Euromaidan protesters hold EU and Ukrainian flags in the center of Kyiv in winter of 2013-2014

Euromaidan protesters hold EU and Ukrainian flags in the center of Kyiv in winter of 2013-2014 


Article by: Mark Temnycky
As EU leaders gather for an informal summit in Paris to discuss Ukraine’s application for fast-track membership, submitted by President Zelenskyy amid a Russian invasion, it’s worth recalling how Ukraine has fought for European values, starting from Euromaidan. Russia’s war against Ukraine is basically a war against Ukraine’s European choice.

On 1 November 1993, the European Union was born. The organization, established by the Maastricht Treaty, stated that it would promote “peace, its values, and the well-being of its citizens.” The organization would champion freedom and democracy in Europe, and it would protect the rights and equality of all citizens.

Now, as Russia wages its war on Ukraine, it is time for the European Union to keep its promise of protecting the human rights of all citizens. While this Eastern European state is not a member of this European body, the Ukrainians have shown their deep desire to join this organization.

What does the EU mean to Ukraine? How have the citizens of this country fought for Europe’s democratic principles and values?

After many deliberations with European leaders in November 2013, Ukrainian President Viktor Yanukovych chose not to sign an association agreement with the European Union. This decision shook his country.

Hundreds of thousands of Ukrainians gathered at Kyiv’s Maidan (or independence square), where they protested his decision. These citizens believed that an association agreement with the EU would help lead to significant economic opportunities and democratic prosperity in Ukraine.

For several months, people of all ages, professions, ethnicities, and religions came to the maidan to protest Yanukovych’s decision. They demanded better social and economic opportunities for Ukraine, and this movement would lead to Ukraine’s “Revolution of Dignity,” or Euromaidan.

The protests escalated in February 2014. Yanukovych’s government ordered special forces to fire upon these peaceful protestors.

In a series of clashes between these civilians and the special forces, over one hundred activists would be killed. They would posthumously be commemorated for their courage, patriotism, and selfless service to Ukraine.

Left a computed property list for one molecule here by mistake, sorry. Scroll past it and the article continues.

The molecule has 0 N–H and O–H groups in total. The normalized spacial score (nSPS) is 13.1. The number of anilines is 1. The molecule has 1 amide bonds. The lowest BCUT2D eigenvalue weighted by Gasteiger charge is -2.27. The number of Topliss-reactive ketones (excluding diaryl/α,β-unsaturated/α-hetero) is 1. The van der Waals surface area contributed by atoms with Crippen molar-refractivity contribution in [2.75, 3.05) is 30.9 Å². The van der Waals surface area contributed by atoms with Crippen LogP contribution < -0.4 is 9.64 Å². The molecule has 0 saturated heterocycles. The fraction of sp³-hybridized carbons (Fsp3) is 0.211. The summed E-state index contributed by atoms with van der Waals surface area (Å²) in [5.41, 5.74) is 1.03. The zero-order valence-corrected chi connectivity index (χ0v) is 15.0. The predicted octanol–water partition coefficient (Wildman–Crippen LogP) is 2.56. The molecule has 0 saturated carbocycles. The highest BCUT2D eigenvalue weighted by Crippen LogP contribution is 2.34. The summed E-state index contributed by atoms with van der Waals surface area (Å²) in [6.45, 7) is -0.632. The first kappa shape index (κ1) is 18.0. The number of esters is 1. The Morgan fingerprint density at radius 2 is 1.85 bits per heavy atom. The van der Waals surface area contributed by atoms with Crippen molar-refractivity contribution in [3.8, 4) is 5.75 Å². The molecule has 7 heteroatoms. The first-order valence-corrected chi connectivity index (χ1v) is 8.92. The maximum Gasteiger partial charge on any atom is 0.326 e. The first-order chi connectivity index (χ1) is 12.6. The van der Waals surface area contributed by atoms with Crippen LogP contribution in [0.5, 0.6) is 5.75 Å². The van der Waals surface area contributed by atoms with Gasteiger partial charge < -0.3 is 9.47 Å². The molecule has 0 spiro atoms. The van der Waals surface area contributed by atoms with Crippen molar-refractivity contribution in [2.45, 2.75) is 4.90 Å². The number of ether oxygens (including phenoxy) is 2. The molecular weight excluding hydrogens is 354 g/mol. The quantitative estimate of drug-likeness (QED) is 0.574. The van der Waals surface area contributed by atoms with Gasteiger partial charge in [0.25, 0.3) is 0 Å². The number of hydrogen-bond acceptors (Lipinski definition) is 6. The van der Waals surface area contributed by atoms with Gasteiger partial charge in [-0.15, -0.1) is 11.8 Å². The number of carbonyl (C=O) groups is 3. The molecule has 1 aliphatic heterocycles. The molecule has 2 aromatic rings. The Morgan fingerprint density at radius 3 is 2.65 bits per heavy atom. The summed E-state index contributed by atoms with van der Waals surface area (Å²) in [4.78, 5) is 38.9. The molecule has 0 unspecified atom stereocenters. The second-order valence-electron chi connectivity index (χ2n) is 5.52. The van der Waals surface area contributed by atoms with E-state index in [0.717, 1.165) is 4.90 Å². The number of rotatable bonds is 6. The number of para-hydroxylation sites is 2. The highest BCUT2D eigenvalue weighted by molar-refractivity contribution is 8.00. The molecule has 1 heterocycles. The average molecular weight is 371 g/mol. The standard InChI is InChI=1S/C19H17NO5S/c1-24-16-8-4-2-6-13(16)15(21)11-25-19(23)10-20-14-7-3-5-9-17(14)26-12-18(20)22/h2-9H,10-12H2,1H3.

The events that followed led to Russia’s illegal annexation of the Crimean peninsula and Russia’s first invasion of Ukraine in the spring of 2014. This incursion has resulted in the displacement of nearly two million and the deaths of over 14,000.

Despite these travesties, the Ukrainians continued to pursue their desire to integrate with Europe. During the first Russian invasion in 2014, Ukraine rewrote its constitution to express its desire to join Western organizations. It then underwent a series of anti-corruption reforms. Europe commended this Eastern European state for these changes, and Ukraine was granted visa-free travel to the European Union.

While there was much work to be done, it appeared that this Eastern European state was on the path toward integrating with the EU. A political shift had emerged in Ukraine.

But now this country is under siege. On 24 February, Russian President Vladimir Putin launched Russia’s second invasion of Ukraine.

This decision will be catastrophic. Russia’s war has already led to the deaths of hundreds of innocent lives. It is expected that millions of Ukrainians will also flee the country.

Nonetheless, the Ukrainians have not abandoned their hopes of true freedom and democracy.

As Ukraine continues to fight for its survival, Ukrainian President Volodymyr Zelenskyy submitted a formal application to the EU for potential membership. The European Parliament reviewed this document, and in a near-unanimous decision, the organization recommended that the EU give Ukraine candidate status in its organization.

The EU will now review Ukraine’s application. European Commission President Ursula von der Leyen and European Parliament President Roberta Metsola expressed that they will support Ukraine’s appeal to join the EU. Meanwhile, European Commissioner Maroš Šefčovič stated the European Union wants Ukraine to become a member state “as soon as possible.”

Based on this positive reception, European Council President Charles Michel announced that the Western organization will “discuss Ukraine’s membership application in the coming days.” Should the EU formally invite this Eastern European state to join its organization, this would be a historic day for Ukraine.

Overall, the events unfolding in this Eastern European state have reminded the world what people are willing to sacrifice to achieve true freedom and democracy in their countries. It has also reminded the globe that it is worth fighting for these values.

Ukrainian citizens became united behind European democratic thoughts and principles in 2014. Today, Europe has shown that it stands firmly with Ukraine. Therefore, it is time to welcome this Eastern European state into the EU.


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